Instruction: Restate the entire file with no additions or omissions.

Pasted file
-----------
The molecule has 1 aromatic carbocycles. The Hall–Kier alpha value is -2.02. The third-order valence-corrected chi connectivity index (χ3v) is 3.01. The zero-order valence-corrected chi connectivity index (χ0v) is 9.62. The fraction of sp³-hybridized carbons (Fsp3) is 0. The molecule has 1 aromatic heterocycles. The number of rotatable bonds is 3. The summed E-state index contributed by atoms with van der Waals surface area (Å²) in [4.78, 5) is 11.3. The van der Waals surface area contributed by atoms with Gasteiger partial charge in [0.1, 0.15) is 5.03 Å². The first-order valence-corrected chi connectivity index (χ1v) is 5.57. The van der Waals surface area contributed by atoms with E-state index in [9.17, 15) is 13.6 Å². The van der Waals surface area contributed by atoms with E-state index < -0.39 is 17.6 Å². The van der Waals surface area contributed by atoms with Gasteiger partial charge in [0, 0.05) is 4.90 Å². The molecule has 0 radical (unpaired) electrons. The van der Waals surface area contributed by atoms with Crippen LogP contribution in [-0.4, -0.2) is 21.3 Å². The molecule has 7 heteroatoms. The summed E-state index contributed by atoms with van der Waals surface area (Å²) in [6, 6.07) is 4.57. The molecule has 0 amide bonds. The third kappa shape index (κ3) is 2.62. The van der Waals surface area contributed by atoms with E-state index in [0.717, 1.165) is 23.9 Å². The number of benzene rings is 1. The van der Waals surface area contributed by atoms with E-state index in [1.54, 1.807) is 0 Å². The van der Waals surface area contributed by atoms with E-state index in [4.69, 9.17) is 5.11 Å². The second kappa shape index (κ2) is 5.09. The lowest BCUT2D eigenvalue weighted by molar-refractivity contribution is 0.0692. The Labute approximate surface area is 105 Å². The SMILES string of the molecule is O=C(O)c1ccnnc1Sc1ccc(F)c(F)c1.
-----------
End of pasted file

The molecule has 1 aromatic carbocycles. The Hall–Kier alpha value is -2.02. The third-order valence-corrected chi connectivity index (χ3v) is 3.01. The zero-order valence-corrected chi connectivity index (χ0v) is 9.62. The fraction of sp³-hybridized carbons (Fsp3) is 0. The molecule has 1 aromatic heterocycles. The number of rotatable bonds is 3. The summed E-state index contributed by atoms with van der Waals surface area (Å²) in [4.78, 5) is 11.3. The van der Waals surface area contributed by atoms with Gasteiger partial charge in [0.1, 0.15) is 5.03 Å². The first-order valence-corrected chi connectivity index (χ1v) is 5.57. The van der Waals surface area contributed by atoms with E-state index in [9.17, 15) is 13.6 Å². The van der Waals surface area contributed by atoms with E-state index < -0.39 is 17.6 Å². The van der Waals surface area contributed by atoms with Gasteiger partial charge in [0, 0.05) is 4.90 Å². The molecule has 0 radical (unpaired) electrons. The van der Waals surface area contributed by atoms with Crippen LogP contribution in [-0.4, -0.2) is 21.3 Å². The molecule has 7 heteroatoms. The summed E-state index contributed by atoms with van der Waals surface area (Å²) in [6, 6.07) is 4.57. The molecule has 0 amide bonds. The third kappa shape index (κ3) is 2.62. The van der Waals surface area contributed by atoms with E-state index in [0.717, 1.165) is 23.9 Å². The number of benzene rings is 1. The van der Waals surface area contributed by atoms with E-state index in [1.54, 1.807) is 0 Å². The van der Waals surface area contributed by atoms with E-state index in [4.69, 9.17) is 5.11 Å². The second kappa shape index (κ2) is 5.09. The lowest BCUT2D eigenvalue weighted by molar-refractivity contribution is 0.0692. The Labute approximate surface area is 105 Å². The SMILES string of the molecule is O=C(O)c1ccnnc1Sc1ccc(F)c(F)c1.